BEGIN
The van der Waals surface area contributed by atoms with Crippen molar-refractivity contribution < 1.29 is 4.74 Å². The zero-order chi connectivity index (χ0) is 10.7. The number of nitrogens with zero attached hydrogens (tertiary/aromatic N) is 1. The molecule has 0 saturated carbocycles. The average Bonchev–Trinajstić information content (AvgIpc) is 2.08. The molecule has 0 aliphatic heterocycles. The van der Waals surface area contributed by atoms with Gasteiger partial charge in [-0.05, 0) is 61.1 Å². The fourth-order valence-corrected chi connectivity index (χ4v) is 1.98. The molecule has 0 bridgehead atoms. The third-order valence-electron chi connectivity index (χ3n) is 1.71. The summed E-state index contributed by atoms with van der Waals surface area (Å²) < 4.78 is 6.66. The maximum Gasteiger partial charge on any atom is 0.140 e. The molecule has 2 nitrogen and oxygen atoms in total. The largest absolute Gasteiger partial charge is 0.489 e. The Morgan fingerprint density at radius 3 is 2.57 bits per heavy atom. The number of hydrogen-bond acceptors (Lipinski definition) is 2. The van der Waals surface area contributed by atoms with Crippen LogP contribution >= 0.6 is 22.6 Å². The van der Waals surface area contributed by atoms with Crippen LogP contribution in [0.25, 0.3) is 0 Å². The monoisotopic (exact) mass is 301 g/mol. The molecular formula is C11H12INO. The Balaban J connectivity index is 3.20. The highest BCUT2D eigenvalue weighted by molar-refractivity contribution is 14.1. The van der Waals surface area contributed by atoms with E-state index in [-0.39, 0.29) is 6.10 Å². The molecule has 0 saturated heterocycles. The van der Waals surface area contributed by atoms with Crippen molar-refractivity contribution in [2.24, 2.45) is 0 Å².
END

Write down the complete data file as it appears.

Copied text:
The van der Waals surface area contributed by atoms with Crippen molar-refractivity contribution < 1.29 is 4.74 Å². The zero-order chi connectivity index (χ0) is 10.7. The number of nitrogens with zero attached hydrogens (tertiary/aromatic N) is 1. The molecule has 0 saturated carbocycles. The average Bonchev–Trinajstić information content (AvgIpc) is 2.08. The molecule has 0 aliphatic heterocycles. The van der Waals surface area contributed by atoms with Gasteiger partial charge in [-0.05, 0) is 61.1 Å². The fourth-order valence-corrected chi connectivity index (χ4v) is 1.98. The molecule has 0 bridgehead atoms. The third-order valence-electron chi connectivity index (χ3n) is 1.71. The summed E-state index contributed by atoms with van der Waals surface area (Å²) < 4.78 is 6.66. The maximum Gasteiger partial charge on any atom is 0.140 e. The molecule has 2 nitrogen and oxygen atoms in total. The largest absolute Gasteiger partial charge is 0.489 e. The Morgan fingerprint density at radius 3 is 2.57 bits per heavy atom. The number of hydrogen-bond acceptors (Lipinski definition) is 2. The van der Waals surface area contributed by atoms with Crippen LogP contribution >= 0.6 is 22.6 Å². The van der Waals surface area contributed by atoms with Crippen LogP contribution in [0.25, 0.3) is 0 Å². The monoisotopic (exact) mass is 301 g/mol. The molecular formula is C11H12INO. The Balaban J connectivity index is 3.20. The highest BCUT2D eigenvalue weighted by molar-refractivity contribution is 14.1. The van der Waals surface area contributed by atoms with E-state index in [-0.39, 0.29) is 6.10 Å². The molecule has 0 saturated heterocycles. The van der Waals surface area contributed by atoms with Crippen molar-refractivity contribution in [2.24, 2.45) is 0 Å².